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Neighbors Still Fighting Rose Group Over Church Space

Yesterday afternoon we learned that the Rose Group-managed 583 Park Avenue—operating as an event space for the likes of Oscar de la Renta and New Yorkers for Children—is still having disputes with its neighbors. While the Upper East Side church has been available for events for a few months, the Department of Buildings sent out a letter yesterday stating that the commissioner of buildings may revoke approvals and permits previously granted based on complaints made by neighboring buildings.

This doesn't mean that planned events will be canceled or that the permits have officially been revoked. What it does mean is that there are certain issues that need to be addressed, and the Rose Group has every opportunity to do so while operating under temporary place-of-assembly permits for events that have already been booked.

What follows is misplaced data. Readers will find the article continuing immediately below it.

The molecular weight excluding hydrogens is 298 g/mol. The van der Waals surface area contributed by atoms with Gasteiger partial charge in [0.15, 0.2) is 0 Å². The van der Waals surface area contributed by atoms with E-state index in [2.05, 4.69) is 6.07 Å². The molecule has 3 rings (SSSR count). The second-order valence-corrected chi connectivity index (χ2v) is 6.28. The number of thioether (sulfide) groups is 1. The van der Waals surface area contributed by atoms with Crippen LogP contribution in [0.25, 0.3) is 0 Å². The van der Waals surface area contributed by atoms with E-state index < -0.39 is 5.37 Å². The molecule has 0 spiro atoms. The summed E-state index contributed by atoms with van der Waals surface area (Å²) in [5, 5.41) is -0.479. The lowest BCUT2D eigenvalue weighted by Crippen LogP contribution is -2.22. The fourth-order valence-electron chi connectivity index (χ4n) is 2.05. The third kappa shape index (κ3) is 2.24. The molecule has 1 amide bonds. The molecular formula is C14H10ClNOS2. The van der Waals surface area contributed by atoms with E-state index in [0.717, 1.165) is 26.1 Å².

According to a press release from the Preservation Coalition—a group of neighboring co-op buildings contesting the permits—the current use of the church does not comply with the city's zoning regulations for accessory use and, additionally, has caused some disruption (noise, traffic, and trash) from its use as a catering hall. “This is a battle that has been going on for about a year now,” said George Davis, a Park Avenue resident and a leader of the Preservation Coalition, in the release.

For Louis Rose of the Rose Group, this isn't an unexpected development. “We have every intention of continuing on in a legal fashion [with the application for permits and approvals], and this doesn't change anything,” he told us. He also added that he has always been willing to sit down with any local opposition, hear their complaints, and reach a compromise.


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